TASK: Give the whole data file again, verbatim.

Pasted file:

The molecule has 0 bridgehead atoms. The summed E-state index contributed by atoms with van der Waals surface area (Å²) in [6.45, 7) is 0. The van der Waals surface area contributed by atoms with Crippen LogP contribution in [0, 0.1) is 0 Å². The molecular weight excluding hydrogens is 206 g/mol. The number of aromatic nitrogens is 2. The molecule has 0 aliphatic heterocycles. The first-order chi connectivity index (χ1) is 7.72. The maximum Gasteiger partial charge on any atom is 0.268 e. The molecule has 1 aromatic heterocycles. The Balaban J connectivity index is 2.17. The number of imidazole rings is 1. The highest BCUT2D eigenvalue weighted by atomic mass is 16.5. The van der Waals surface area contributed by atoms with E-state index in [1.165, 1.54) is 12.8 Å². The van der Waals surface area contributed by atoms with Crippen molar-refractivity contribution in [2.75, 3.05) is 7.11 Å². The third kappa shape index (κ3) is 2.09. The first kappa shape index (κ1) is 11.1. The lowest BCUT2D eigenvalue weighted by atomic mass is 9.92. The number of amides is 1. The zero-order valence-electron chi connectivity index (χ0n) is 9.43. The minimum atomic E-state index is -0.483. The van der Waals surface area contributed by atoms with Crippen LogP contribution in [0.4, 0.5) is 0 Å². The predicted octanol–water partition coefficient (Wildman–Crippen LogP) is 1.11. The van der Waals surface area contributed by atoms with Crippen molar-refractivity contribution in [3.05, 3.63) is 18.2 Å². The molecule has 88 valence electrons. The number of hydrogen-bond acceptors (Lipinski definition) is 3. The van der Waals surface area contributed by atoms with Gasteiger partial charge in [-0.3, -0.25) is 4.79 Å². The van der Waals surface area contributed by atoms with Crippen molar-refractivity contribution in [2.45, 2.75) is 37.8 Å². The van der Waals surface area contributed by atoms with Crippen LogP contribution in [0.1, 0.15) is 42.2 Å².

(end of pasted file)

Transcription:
The molecule has 0 bridgehead atoms. The summed E-state index contributed by atoms with van der Waals surface area (Å²) in [6.45, 7) is 0. The van der Waals surface area contributed by atoms with Crippen LogP contribution in [0, 0.1) is 0 Å². The molecular weight excluding hydrogens is 206 g/mol. The number of aromatic nitrogens is 2. The molecule has 0 aliphatic heterocycles. The first-order chi connectivity index (χ1) is 7.72. The maximum Gasteiger partial charge on any atom is 0.268 e. The molecule has 1 aromatic heterocycles. The Balaban J connectivity index is 2.17. The number of imidazole rings is 1. The highest BCUT2D eigenvalue weighted by atomic mass is 16.5. The van der Waals surface area contributed by atoms with E-state index in [1.165, 1.54) is 12.8 Å². The van der Waals surface area contributed by atoms with Crippen molar-refractivity contribution in [2.75, 3.05) is 7.11 Å². The third kappa shape index (κ3) is 2.09. The first kappa shape index (κ1) is 11.1. The lowest BCUT2D eigenvalue weighted by atomic mass is 9.92. The number of amides is 1. The zero-order valence-electron chi connectivity index (χ0n) is 9.43. The minimum atomic E-state index is -0.483. The van der Waals surface area contributed by atoms with Crippen LogP contribution in [0.4, 0.5) is 0 Å². The predicted octanol–water partition coefficient (Wildman–Crippen LogP) is 1.11. The van der Waals surface area contributed by atoms with Crippen molar-refractivity contribution in [3.05, 3.63) is 18.2 Å². The molecule has 88 valence electrons. The number of hydrogen-bond acceptors (Lipinski definition) is 3. The van der Waals surface area contributed by atoms with Gasteiger partial charge in [-0.3, -0.25) is 4.79 Å². The van der Waals surface area contributed by atoms with Crippen molar-refractivity contribution in [2.45, 2.75) is 37.8 Å². The van der Waals surface area contributed by atoms with Crippen LogP contribution in [0.1, 0.15) is 42.2 Å².